WBEZ has previously reported that Jay Doherty, president of the City Club of Chicago public affairs group, was being investigated for being a “pass through” for the utility’s deals with politically connected individuals. Both ComEd and the City Club cut ties with Doherty after the radio station reported on his connections to the federal investigation.
‘An old-fashioned political patronage system’
Besides the lure of contracts, ComEd, with its 6,000-person payroll, offered up jobs for those favored by Madigan. That’s according to another key figure identified in Friday’s court filing only as “Individual A,” a former state lawmaker who served in the state House for a decade starting in 1972, and who later went on to lobby ComEd and have a “close personal relationship” with Madigan.
Retired lobbyist Michael McClain, who’s been a central figure in the criminal probe, fits all of those details.
Prosecutors detailed a March 2019 conversation between Individual A and ComEd personnel about the importance of continuing to keep paying those with Madigan clout.
Individual A “explained that for decades, [Madigan] had named individuals to be ComEd employees, such as meter readers, as part of an ‘old-fashioned patronage system,’” prosecutors alleged in the filing.
In response, the utility company official acknowledged maintaining a hiring record friendly to Madigan’s whims “could be a ‘chip’ used by ComEd, the document stated.
Madigan wanted an ally on ComEd’s board
Federal investigators also alleged in Friday’s filing that the former CEO of ComEd even went so far as to appoint a Madigan ally to the power company’s board of directors, under pressure from the speaker’s camp.
Juan Ochoa fits the description of that board member, according to regulatory documents. Ochoa is the former CEO of the organization that manages the McCormick Place convention center. In an interview with WBEZ Friday, an Exelon official said Ochoa is no longer a board member.
Investigators said Madigan began pushing for the appointment of an unnamed board member in 2017 but encountered internal resistance from the company.
By May 2018, Individual A — who appears to be McClain — intervened with then-CEO Anne Pramaggiore, who instead offered Madigan’s pick a part-time gig that would have paid the same as a board membership, roughly $78,000 a year.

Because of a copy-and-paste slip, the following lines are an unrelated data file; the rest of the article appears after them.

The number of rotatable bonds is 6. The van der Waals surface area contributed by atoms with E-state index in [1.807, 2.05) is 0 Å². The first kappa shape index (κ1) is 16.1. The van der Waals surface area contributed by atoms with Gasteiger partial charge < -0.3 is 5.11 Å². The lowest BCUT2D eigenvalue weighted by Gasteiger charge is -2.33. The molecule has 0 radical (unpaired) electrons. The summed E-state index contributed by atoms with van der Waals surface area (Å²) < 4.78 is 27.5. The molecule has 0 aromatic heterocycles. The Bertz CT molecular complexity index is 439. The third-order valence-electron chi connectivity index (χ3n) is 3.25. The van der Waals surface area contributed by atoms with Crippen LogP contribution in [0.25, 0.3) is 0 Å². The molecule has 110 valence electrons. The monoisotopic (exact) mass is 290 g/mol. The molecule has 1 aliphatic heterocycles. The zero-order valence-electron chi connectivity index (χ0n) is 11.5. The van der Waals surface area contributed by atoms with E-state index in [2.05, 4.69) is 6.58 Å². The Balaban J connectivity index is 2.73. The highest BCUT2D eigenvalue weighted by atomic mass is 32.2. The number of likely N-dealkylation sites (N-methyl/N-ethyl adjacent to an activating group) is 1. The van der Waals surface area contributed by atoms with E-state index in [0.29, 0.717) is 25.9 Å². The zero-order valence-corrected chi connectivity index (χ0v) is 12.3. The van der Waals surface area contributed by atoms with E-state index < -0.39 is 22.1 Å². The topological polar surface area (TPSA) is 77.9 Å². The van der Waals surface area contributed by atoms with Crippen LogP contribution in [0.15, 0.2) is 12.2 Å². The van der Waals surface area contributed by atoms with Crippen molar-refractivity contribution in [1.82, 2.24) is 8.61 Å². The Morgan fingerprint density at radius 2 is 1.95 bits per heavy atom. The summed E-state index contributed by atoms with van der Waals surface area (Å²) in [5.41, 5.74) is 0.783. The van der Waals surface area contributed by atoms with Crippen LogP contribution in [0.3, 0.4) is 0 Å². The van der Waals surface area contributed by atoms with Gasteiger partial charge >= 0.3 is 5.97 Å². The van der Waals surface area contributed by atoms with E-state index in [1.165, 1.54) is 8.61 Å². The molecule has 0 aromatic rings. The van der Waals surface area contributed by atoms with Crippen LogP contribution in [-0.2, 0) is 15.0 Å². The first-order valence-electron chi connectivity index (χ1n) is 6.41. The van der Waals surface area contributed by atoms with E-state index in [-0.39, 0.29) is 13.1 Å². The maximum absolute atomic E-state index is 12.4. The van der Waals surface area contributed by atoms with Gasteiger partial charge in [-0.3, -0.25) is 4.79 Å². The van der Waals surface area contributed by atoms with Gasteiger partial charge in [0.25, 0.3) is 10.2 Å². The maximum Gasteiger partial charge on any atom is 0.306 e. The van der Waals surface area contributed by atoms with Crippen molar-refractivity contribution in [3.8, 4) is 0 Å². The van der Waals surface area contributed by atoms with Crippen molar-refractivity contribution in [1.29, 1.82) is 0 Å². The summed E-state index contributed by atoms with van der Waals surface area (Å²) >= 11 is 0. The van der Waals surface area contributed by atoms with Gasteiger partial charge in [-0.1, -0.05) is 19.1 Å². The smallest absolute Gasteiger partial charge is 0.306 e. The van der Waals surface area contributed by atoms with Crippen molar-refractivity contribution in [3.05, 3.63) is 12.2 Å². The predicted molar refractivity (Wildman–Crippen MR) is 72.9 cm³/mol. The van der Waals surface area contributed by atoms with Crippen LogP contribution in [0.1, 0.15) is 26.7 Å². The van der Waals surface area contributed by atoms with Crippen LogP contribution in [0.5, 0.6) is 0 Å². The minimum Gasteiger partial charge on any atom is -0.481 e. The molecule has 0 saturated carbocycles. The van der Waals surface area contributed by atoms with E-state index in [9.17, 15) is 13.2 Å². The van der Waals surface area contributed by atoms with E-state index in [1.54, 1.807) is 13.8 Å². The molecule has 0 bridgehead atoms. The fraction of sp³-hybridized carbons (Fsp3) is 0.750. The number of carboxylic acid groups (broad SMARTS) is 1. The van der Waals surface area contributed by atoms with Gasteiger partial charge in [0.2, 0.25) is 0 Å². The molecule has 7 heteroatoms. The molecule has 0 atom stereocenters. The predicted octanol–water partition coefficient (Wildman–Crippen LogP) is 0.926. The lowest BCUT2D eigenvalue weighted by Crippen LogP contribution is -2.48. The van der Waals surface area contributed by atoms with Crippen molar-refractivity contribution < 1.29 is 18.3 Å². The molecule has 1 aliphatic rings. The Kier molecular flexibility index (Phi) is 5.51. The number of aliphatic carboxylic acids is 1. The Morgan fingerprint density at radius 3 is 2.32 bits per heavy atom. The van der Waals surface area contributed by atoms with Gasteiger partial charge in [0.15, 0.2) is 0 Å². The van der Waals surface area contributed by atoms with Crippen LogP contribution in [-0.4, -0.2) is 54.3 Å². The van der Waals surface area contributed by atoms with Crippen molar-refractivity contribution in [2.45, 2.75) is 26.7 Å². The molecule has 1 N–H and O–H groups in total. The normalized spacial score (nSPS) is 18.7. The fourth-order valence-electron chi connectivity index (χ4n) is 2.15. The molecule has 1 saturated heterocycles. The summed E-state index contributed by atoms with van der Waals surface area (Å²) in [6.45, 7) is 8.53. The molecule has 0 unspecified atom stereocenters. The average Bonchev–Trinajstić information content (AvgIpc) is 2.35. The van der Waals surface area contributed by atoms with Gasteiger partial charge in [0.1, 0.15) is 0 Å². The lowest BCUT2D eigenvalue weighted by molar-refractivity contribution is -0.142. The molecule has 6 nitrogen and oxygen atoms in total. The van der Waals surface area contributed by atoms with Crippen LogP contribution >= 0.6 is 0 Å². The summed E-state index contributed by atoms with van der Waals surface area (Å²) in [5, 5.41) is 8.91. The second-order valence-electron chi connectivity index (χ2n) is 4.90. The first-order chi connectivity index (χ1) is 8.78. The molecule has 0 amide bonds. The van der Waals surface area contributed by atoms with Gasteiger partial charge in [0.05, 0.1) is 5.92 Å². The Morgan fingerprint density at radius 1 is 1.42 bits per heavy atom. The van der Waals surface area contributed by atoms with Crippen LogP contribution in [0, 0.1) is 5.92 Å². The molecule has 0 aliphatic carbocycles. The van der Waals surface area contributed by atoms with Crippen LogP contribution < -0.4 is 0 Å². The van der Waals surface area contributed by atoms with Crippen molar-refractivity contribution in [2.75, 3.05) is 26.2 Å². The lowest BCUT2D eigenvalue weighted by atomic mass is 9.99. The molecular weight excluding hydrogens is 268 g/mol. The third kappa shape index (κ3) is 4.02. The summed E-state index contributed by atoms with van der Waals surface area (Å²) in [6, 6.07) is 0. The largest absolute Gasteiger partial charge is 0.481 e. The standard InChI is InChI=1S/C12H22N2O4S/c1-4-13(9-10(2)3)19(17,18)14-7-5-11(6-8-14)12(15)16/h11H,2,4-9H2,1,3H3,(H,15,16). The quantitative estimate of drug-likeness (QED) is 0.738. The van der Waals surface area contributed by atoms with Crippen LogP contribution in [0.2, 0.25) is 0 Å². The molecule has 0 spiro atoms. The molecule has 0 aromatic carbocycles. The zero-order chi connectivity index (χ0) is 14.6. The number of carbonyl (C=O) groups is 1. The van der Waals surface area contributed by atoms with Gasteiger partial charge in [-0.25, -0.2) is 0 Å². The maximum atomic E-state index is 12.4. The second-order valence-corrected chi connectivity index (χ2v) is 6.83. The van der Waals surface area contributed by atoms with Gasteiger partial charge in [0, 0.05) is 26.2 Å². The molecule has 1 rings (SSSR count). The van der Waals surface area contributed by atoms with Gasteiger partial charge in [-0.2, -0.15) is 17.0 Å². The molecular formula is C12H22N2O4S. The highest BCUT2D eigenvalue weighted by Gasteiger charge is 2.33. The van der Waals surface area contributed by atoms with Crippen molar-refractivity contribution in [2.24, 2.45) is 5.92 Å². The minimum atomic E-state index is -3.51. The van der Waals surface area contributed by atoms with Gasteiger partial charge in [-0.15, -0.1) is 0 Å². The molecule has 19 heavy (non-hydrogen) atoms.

But that wasn’t good enough, the filing said.
By September of that year, Pramaggiore assured Individual A that she was still pushing to get Madigan’s ally appointed to the ComEd board. According to the feds, she said, “You take good care of me, and so does our friend [Madigan], and I will do the best that I can to, to take care of you”.
The court filing says Madigan’s board pick was ratified on April 26, 2019 – the same day Ochoa joined the company, according to regulatory documents.
Could Friday’s ‘upsetting’ developments spur a GOP revival?
Democratic Gov. JB Pritzker called the newly filed accusations about Madigan ‘upsetting’ and went so far as to say the speaker should relinquish power if any of them are proven true.
“When I think about the possibility of people committing these kinds of wrongdoings, I think people who are in public service need to live up to the integrity of the job they’re asked to do,” the governor said. “If it turns out these things are true, he’s going to have to resign.”
Since 2012, when Republicans hawked t-shirts and other novelties silk-screened with anti-Madigan screeds, the GOP has meandered its way into super-minority status in both the Illinois House and Senate.
Yet Friday’s developments lend credence to at least some of what the GOP has been saying for years about Madigan, and could give new traction and vitality to those old talking points heading into November’s elections.
Just as Pritzker did, both Senate Minority Leader Bill Brady, R-Bloomington, and House Minority Leader Jim Durkin, R-Western Springs, said Friday that Madigan should step down if the federal allegations against him are proven.
“The allegations presented today are troubling and downright depressing,” Durkin said. “Speaker Madigan needs to ‘speak’ up on this issue, and if the allegations are true, he needs to resign immediately.”